Regional aspirations

Ngā Tūmanako o te Rohe

The RWP has 5 key aspirations founded on the principles of Te Tiriti o Waitangi (The Treaty of Waitangi):

1. An active treaty partnership

Our mahi is always done in partnership and whānau are intrinsic to decisions and conversations.

Honouring Te Tiriti o Waitangi principles underpinned the Hawke’s Bay RSLG’s approach to the development of the Regional Aspirations. Recognising the importance of embedding Te Tiriti into the mahi, the group agree that a partnership approach is the most appropriate way to ensure that the needs of the regional labour market and regional whānau are addressed.

2.  A balancing principle

Economic drivers are balanced against the holistic needs of people – our conversations and decisions consider all dimensions.

The group is taking a holistic view that supports the mental health and wellbeing of employers, kaimahi, and job seekers, particularly with respect to the challenges many rangatahi face. To upskill our community, we need look beyond the first steps of just getting people into work.

3. A ‘present versus future’ principle

As a group we respond to what is happening today and at the same time we consider what this means tomorrow.

A two-pronged approach is intended, with a short-term focus on supporting local initiatives through actions and recommendations and a medium-to-longer term focus on stronger relationships between employers, education providers, central and local government agencies and kaimahi.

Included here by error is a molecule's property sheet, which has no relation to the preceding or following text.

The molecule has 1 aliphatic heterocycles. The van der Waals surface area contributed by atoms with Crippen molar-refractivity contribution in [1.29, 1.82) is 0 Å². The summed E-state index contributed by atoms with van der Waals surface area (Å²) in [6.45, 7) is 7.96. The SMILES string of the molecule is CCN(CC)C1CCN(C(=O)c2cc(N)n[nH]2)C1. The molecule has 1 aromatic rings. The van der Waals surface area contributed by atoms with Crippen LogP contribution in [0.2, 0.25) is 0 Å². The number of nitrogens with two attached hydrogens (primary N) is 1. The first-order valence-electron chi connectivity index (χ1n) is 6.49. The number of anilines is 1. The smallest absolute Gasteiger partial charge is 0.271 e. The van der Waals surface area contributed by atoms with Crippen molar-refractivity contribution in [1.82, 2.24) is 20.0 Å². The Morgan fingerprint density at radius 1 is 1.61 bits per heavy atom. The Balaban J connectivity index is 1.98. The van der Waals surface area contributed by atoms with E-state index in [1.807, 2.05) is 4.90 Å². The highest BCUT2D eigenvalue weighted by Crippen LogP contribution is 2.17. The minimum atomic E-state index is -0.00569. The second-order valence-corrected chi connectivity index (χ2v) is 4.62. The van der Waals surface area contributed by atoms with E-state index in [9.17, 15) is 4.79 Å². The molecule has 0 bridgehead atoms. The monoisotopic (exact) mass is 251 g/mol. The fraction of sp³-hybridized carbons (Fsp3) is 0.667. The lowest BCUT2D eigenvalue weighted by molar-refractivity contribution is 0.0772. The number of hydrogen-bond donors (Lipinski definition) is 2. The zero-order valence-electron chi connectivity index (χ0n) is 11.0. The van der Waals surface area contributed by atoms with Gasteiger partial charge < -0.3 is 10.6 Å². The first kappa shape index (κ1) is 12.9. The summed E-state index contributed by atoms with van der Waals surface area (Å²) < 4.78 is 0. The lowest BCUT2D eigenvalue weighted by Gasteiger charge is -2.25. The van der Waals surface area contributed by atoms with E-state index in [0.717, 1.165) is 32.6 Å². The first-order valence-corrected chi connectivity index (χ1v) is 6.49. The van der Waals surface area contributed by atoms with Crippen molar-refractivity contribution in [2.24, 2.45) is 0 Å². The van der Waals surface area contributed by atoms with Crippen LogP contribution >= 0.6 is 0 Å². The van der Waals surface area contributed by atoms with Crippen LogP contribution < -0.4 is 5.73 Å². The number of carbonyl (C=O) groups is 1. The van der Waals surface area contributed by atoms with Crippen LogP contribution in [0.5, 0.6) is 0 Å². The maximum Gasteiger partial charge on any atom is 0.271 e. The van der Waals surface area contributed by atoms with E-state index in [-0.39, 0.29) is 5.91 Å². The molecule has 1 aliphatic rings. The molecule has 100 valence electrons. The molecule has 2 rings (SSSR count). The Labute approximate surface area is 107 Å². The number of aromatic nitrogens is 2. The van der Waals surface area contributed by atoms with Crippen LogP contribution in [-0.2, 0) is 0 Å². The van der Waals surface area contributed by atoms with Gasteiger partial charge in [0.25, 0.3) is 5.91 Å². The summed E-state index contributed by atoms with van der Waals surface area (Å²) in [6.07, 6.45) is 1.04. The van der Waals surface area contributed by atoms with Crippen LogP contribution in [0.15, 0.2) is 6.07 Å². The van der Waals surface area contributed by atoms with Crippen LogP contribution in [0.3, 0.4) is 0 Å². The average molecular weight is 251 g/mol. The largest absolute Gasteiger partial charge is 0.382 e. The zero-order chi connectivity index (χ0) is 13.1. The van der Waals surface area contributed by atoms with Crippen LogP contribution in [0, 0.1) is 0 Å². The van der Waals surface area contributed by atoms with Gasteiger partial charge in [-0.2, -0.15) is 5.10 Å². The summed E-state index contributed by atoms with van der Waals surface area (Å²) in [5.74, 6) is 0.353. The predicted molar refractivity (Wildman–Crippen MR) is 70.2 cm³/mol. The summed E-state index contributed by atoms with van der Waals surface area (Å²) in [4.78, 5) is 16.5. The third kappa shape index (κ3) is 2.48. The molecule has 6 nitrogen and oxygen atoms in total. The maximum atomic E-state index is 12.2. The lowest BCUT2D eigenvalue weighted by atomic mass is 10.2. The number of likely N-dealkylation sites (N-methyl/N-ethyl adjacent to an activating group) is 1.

4. A foresight principle

We consistently cast our thoughts towards the future so that our communities are prepared and equipped to flourish.

This aspiration includes a future focussed workforce where every whānau in the rohe is thriving, through employment, education, health and wellbeing. Coordinating regional partnerships to educate employers about the future workforce to help solve our regional skills issues over the longer term.

5. Sustainable and productive employment

Kaimahi deserve decent work and respectable workplaces.

Decent work delivers a fair income while ensuring the kaimahi and employers wellbeing are valued and supported. Maintaining the employer’s own wellbeing is also important to ensure they are best able to provide the necessary support for their staff. Communities and whānau will also value the jobs and businesses in their community for what they do for households and for the wellbeing of their region.

Sculpture depicting Kuaka (Godwits) at Ahuriri Estuary